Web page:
Cary business owner John Van Deinse watched as the building that housed his store, The Flower Cupboard, for nearly 15 years was demolished in October into nothing more than a pile of debris.
“It was bittersweet actually watching it,” he said. “It was my home of sorts for 14-plus years.”
But Van Deinse knew the demolition of the East Chatham Street structure that held so many memories signaled a new era for him and for downtown Cary. By fall of next year, the site at 215 E. Chatham St., will be home to a 25,000-square-foot, three-story brick office and retail space.
“I think that the Midtown (Square) project – I think it may be the turning point for what downtown is trying to be,” he said.
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At the site, Northwoods Associates LP plans to build the new office/retail space and renovate Midtown Shopping Center, a longstanding retail center next door, that will be anchored by the brewery, Bond Brothers Beer Company. The new space will be called Midtown Square.
The entire project previously was estimated to cost about $5 million but it may be higher, said Jordan Gussenhoven, owner of Chatham Street Commercial, which is half of the Northwoods Associates partnership developing the project. George H. Jordan III Development Co., owned by Gussenhoven’s uncle, George Jordan, is the other partner.
Site work at the former flower shop location is underway, Gussenhoven said. Construction of the office/retail space at the former flower shop location is expected to be completed by fall 2016.
At the Midtown Shopping Center next door, Gussenhoven said, the brewery is in the later stages of construction, and renovations on the rest of the building will begin in the next few weeks. All renovations should be completed in the spring.
The Bond Brothers Beer Company space will include a 4,600-square-foot brewing area; a 2,300-square-foot tap room; and 3,000 square feet of outdoor space for a beer garden.
Current shopping center tenants – Brentwood Carpets, Capital Vacuum Floor-Care World and Just Tires – will not be displaced by the renovations, Gussenhoven said.
A fourth tenant, Dorry’s Downtown Deli, closed in the summer of 2014. Gussenhoven said he hopes to make an announcement soon on a new restaurant for the vacant space.
Leasing the space
Two office tenants have signed leases for space in the not-yet-constructed office and retail building, including The Design Response, an urban and land planning design firm, which is now across the street at 214 E. Chatham St. The Design Response created the concept plan for the Midtown Square project.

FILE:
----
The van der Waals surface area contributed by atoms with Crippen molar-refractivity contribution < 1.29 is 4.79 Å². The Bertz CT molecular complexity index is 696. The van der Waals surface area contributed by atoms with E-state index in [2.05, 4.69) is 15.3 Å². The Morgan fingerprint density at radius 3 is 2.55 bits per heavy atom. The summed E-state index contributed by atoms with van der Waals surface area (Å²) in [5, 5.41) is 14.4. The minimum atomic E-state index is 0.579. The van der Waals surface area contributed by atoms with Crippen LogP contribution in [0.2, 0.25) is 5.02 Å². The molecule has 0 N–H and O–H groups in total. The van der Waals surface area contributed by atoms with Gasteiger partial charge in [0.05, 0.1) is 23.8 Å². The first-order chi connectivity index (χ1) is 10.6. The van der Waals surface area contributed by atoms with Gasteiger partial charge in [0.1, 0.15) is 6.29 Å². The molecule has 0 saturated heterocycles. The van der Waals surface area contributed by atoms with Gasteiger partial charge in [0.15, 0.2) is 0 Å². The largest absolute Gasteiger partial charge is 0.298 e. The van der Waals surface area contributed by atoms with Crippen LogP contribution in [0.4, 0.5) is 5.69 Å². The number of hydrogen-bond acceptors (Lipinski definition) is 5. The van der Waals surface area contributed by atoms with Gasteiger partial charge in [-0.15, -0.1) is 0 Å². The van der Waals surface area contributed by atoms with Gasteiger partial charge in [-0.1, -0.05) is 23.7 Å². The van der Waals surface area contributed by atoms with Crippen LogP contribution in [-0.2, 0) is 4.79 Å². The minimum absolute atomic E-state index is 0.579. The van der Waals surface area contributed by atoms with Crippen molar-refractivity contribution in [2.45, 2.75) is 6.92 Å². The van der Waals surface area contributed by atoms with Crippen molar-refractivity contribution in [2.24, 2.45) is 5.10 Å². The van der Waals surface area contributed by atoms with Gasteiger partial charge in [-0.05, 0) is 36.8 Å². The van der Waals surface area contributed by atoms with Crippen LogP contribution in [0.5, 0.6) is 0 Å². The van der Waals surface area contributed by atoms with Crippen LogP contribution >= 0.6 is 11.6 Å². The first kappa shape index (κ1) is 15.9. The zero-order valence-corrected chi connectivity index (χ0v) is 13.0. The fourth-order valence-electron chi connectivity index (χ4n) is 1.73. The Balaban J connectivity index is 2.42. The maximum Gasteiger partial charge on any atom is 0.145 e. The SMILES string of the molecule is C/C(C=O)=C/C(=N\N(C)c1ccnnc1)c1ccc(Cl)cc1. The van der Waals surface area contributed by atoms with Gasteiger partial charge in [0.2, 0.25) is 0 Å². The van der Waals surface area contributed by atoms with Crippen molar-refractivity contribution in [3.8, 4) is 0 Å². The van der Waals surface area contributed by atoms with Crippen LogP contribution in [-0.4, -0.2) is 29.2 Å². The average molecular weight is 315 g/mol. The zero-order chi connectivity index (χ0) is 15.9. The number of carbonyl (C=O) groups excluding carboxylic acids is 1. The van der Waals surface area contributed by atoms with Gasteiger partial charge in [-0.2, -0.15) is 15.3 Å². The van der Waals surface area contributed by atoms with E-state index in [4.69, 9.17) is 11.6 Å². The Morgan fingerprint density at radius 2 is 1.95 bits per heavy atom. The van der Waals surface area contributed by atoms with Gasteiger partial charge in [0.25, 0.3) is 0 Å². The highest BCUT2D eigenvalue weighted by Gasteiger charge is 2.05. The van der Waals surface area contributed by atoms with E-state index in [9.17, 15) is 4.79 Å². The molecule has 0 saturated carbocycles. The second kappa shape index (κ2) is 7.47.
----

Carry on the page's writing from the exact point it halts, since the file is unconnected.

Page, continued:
“We picked the northwest corner on the ground floor,” said Jack Smyre, The Design Response principal and founder. “That gives us northern light into a majority of our windows, and as designers, we like that.”
Smyre said the company likely will move into the new space when the building is completed in the fall.
“I strongly feel like the whole Midtown Square project, including this building, will just completely anchor the East Chatham side of town and will be a really good visual landmark,” he said.
Smyre added that the space is needed downtown, particularly to attract larger tenants.
“Not only do we not have any Class A space in the downtown, particularly for a large tenant ... there is literally, to my knowledge, no place they could go,” he said.
In the meantime, Gussenhoven said he is looking for additional office and retail tenants that may be interested in filling the additional vacancies.
About four miles away, The Flower Cupboard is settled into its new home after Northwoods Associates bought its East Chatham Street building for $560,000 last fall.
The Flower Cupboard moved in August to its new location at 4216 NW Cary Parkway near La Farm Bakery, Van Deinse said, to be closer to what he describes as the center of Cary.
“As Cary grows toward the Chatham County line, we ... felt logistically that we want to be (in) more what we thought was the middle of Cary.” he said.
Since the move, Van Deinse said he has received positive feedback from customers who say the shop is now “in their neighborhood.” At least that is the case for the people who know the longtime downtown Cary business has relocated, he said.
“It is just hard, no matter what, to educate everybody that we’ve moved to another location,” he said. “They wonder if we’ve gone permanently away.”
But Van Deinse said he is looking forward to this new phase of the business and even has added more product lines, including silk flowers.
“I’m excited about what the future is going to bring us,” he said.
Kathryn Trogdon: 919-460-2608: @KTrogdon